The readings today speak of Faith as a light that illumines our path in the darkness of waiting. In his first encyclical entitled Lumen Fidei, our Holy Father made mention of a common misconception that associates faith with darkness: that faith is a “leap in the dark, to be taken in the absence of light, driven by blind emotion” (Francis, Lumen Fidei, 3.) This so called darkness of faith perhaps comes from a misconception of what the Letter to the Hebrews said in the 2nd reading that faith “is the evidence of things not seen” – that faith forces us to uphold things that we do not see nor understand.

Faith is light which illumines every aspect of human life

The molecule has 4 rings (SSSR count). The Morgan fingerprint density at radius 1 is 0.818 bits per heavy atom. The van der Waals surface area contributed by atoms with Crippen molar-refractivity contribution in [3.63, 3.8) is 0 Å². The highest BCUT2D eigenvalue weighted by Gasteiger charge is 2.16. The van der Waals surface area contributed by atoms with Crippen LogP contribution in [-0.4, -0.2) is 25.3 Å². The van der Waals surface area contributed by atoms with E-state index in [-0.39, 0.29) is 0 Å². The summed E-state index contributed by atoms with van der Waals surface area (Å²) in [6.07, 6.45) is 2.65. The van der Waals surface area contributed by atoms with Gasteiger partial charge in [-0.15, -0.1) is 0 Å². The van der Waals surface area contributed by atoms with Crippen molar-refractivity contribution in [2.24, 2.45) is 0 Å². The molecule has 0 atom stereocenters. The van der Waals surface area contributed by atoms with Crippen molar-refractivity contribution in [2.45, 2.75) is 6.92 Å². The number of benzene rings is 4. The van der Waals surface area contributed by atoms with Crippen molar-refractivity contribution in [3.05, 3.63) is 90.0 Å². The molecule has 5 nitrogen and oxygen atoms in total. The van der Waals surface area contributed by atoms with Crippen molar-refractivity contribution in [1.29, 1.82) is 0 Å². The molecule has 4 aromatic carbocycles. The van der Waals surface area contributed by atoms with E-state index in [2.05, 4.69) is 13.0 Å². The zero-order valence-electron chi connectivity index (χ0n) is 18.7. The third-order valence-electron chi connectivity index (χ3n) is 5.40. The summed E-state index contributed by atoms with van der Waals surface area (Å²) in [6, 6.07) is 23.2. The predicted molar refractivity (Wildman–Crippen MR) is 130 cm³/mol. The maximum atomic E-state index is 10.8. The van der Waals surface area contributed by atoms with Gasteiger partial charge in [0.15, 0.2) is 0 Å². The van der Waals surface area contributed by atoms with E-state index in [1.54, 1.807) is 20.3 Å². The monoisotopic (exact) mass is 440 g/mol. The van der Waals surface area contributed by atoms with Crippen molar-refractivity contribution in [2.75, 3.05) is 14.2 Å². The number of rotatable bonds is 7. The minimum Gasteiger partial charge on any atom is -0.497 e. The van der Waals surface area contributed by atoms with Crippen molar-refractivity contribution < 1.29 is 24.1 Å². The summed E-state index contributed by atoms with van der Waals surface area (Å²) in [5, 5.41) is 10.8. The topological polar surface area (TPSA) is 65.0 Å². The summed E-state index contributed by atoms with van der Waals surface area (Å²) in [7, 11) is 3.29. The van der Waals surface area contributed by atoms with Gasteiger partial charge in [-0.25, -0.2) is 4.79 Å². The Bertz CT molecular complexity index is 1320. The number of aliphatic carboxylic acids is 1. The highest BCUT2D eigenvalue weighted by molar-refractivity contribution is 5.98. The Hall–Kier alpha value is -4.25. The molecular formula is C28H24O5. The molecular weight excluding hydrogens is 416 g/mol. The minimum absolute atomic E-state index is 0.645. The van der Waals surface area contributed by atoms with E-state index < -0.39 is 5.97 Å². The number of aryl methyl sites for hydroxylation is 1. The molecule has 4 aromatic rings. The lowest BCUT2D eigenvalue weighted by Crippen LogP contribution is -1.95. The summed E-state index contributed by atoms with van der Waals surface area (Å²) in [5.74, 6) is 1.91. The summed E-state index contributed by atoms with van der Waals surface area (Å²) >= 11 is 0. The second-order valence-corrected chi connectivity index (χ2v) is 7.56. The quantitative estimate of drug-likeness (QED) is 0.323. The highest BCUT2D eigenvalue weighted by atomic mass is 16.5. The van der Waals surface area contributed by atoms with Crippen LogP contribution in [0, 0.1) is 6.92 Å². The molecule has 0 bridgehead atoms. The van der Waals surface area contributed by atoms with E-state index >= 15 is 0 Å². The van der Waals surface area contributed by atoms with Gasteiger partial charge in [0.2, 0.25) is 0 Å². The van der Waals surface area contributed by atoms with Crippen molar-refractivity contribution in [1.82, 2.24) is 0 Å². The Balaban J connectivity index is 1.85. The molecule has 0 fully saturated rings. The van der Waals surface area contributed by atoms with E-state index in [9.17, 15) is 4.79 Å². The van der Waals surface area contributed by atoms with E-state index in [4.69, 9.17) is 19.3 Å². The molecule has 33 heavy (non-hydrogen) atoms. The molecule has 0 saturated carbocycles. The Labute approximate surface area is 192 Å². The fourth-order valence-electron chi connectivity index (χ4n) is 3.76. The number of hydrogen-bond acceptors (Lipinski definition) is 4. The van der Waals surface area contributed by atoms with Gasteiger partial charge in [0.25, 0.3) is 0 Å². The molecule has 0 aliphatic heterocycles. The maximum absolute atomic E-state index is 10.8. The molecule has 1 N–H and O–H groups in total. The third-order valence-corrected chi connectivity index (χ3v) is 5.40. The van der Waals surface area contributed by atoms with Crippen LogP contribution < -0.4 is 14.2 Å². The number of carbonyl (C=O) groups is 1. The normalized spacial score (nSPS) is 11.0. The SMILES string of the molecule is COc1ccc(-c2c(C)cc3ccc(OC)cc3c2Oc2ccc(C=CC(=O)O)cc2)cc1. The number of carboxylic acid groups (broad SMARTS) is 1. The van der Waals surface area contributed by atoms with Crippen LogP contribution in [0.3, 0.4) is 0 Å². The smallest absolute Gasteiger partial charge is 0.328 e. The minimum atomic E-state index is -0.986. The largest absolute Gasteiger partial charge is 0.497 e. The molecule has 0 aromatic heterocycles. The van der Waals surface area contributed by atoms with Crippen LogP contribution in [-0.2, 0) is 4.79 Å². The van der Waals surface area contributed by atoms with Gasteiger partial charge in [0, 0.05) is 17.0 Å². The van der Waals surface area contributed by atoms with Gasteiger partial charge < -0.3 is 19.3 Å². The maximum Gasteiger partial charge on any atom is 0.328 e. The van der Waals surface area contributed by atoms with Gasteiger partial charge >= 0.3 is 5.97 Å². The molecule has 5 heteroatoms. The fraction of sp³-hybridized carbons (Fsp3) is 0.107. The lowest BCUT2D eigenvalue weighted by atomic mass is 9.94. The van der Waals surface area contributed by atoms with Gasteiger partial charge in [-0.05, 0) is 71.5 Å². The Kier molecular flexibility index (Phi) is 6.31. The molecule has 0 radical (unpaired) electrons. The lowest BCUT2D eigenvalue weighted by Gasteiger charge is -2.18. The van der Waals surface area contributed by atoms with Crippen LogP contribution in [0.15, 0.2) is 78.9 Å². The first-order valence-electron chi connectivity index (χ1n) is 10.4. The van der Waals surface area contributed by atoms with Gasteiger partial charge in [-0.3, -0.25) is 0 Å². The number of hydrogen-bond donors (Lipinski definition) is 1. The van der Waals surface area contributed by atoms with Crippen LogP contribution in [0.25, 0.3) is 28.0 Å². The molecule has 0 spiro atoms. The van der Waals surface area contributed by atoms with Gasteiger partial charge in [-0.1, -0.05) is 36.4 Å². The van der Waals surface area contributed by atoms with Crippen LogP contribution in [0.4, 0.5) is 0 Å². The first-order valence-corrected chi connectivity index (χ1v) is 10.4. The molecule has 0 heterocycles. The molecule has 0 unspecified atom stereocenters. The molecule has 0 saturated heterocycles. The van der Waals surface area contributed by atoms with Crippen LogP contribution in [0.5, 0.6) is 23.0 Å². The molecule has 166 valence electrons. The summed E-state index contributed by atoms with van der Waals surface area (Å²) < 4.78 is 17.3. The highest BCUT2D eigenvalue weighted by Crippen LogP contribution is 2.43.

However, the contrary is true. “Faith is a light…The light of faith…is capable of illuminating every aspect of human existence. A light this powerful…must come from God. Faith is born of an encounter with the living God who calls us and reveals his love…Transformed by this love, we gain fresh vision, new eyes to see; we realize that it contains a great promise of fulfillment, and that a vision of the future opens up before us.” (Lumen Fidei, 4.) The Book of Wisdom (the 1st reading) referred to the night of the Passover in which the People of Israel “awaited the salvation of the just and the destruction of their foes” – in other words, they awaited on that night their liberation from slavery. However, their waiting in the middle of darkness of the night was illumined by faith for they waited “with the sure knowledge of the oaths in which they put their faith.” They were so sure that God would indeed save them for God has made an oath to do so and they know that God fulfills his promises. The Lord bids us to gird our loins and light our lamps and wait like servants waiting for their master to return from a Wedding feast. He tells us to wait and this we do because we know in faith that he will return. Faith illumines our waiting. We just do not sit in the dark without a clue as to what to expect. We know that the Lord will return because he said so. We look forward to the fulfillment of his promise.